• Can you make an appointment quickly? This is important to your peace of mind and to the comfort — and perhaps the survival — of your pet. You should ask what provisions a vet makes for covering emergencies outside of office hours.

• Do they care? The first time you visit a vet you'll get a sense of whether he or she really cares about animals. Note how gentle the vet is and how interested he or she is in learning relevant facts about your pet. Note also how your pet responds to the vet.

• Can you tour the facility? To make a reliable judgment about a veterinary practice, you have to see more than the front office. Find out how open the vet is to showing you treatment rooms and the cages and runs where animals are temporarily held or boarded. The facility's cleanliness, of course, is also important.

• Do they give you advice on prevention and home care? For the health of your pet and for your wallet, you need advice on prevention, on how you can spot pet-health problems, and on how to take care of your pet when it is sick.

• Can you easily communicate with them? Good communication includes listening, making you feel comfortable about asking questions and explaining what is wrong with your pet, what is being done, and what you can expect. A vet should frankly admit his or her limitations and the need for outside specialist consultation. The vet also should talk openly about costs. And the vet should let you make decisions based on your finances, your devotion to your pet and your informed understanding of the prognosis.

• Are they competent and thorough? Does the vet give a thorough exam and take a thorough medical history to find out about previous medical problems, previous occurrences of the current problem, what treatments have worked and other matters? If your pet is referred to a specialist, does your primary vet follow up with the specialist and keep a record of what happened? If tests are done, does the vet keep a record of the results and share them with you?

• Do they have reasonable fees? Unfortunately, this is an area where consumers are often dissatisfied. The most common complaints we received from surveyed vet customers were related to bills that seemed excessively or unexpectedly high.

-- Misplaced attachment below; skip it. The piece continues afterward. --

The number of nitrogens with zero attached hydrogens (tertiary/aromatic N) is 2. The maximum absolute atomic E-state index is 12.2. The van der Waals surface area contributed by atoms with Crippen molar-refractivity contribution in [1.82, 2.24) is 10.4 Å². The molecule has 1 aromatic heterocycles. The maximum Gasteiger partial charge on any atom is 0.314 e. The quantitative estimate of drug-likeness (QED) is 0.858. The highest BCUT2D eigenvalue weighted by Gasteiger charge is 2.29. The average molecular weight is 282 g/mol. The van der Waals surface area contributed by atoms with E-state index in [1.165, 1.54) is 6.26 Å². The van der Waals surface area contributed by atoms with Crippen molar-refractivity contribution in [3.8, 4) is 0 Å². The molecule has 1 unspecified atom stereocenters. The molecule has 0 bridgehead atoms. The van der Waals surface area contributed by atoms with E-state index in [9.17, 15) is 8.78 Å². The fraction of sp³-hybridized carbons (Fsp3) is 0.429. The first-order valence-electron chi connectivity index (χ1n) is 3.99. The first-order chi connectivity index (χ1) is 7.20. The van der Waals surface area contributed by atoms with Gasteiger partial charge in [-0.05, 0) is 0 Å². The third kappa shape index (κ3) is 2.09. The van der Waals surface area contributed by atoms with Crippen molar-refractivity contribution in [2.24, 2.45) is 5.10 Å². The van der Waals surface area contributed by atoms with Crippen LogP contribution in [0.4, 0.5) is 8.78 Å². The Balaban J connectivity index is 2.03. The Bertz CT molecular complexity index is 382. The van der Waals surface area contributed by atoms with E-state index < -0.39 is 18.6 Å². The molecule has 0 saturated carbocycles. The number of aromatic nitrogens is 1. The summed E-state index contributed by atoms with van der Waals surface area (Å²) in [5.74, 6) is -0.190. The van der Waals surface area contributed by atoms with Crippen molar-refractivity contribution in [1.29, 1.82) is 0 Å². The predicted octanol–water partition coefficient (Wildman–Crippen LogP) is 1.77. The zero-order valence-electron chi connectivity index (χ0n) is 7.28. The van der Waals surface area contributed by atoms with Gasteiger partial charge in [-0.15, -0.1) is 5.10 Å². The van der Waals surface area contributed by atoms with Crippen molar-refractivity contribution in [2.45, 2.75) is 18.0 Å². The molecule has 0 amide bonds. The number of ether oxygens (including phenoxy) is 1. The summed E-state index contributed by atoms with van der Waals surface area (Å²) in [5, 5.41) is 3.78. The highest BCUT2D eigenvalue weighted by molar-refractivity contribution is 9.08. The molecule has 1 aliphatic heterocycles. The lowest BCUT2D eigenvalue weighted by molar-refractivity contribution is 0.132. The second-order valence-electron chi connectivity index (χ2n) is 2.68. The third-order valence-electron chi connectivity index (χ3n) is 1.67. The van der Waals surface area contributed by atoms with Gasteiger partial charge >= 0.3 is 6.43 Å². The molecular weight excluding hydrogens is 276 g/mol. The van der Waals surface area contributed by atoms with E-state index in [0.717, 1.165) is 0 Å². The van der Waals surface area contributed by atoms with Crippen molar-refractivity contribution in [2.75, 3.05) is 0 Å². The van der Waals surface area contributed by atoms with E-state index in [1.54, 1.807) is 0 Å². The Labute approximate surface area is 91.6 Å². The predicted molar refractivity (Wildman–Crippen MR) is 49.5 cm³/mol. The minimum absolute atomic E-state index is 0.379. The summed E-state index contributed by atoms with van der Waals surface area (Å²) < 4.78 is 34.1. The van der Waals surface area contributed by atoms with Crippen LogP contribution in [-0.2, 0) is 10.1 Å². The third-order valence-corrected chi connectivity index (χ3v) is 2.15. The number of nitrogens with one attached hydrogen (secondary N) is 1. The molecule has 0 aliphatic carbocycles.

• Do they try to keep costs down? Low prices are not the only way a vet can save you money, of course. You also save if the vet is effective in showing you how to prevent disease and injuries and if the vet shows you how to care for your pet by yourself. Equally important, you want a vet that informs you about lower cost care alternatives and doesn't do more than necessary.

• Does accreditation matter? Veterinary hospitals can become accredited by the American Animal Hospital Association (AAHA) by meeting certain minimum standards: keeping adequate medical records and having complete diagnostic, pharmacy, anesthetic, surgical, nursing, dental, and emergency-service facilities.

Of the 193 practices listed on the chart, 51 were AAHA accredited. Interestingly, being AAHA-accredited seems not to be related to our other measures of quality. For example, on our customer-survey question regarding "apparent competence/thoroughness" AAHA-accredited practices, on average, scored about the same as nonaccredited practices.

But going to an AAHA-accredited practice might cost you more: the average price index score for AAHA-accredited practices was $115, compared to an average of $97 for nonaccredited practices.

Reprinted by permission from "Puget Sound Consumers' Checkbook," a nonprofit, no-advertising magazine that rates many types of area service firms. For the full article or a copy of the magazine, call 206-332-9696 or visit

Copyright © 2008 The Seattle Times Company

Houston Pets

Taking Mothering to a New Level
Los Angeles Times

Advice for Pet Owners
All About Cats
Pam Johnson-Bennett - Washington Post
Certified Animal Behavior Consultant and Author

Does your cat's behavior baffle you? Is training her to use the litter box a painful experience for both of you? Feline expert Pam Bennett-Johnson can offer advice on these quandaries and other issues related to understanding cats.

She owns Nashville's Cat Behavior Associates, LLC and has written several award-winning books on cat behavior and training, including "Think Like a Cat" and "Twisted Whiskers." Johnson-Bennett is the founder and chair of the International Association of Animal Behavior Consultants Cat Division. She was online Wednesday, July 2, at noon ET to answer questions on teaching cats good behavior.

Please join us again Wednesday, July 9 at 11 a.m. ET for another discussion on pet care with the Animal Doctor. And check out's new pets section anytime!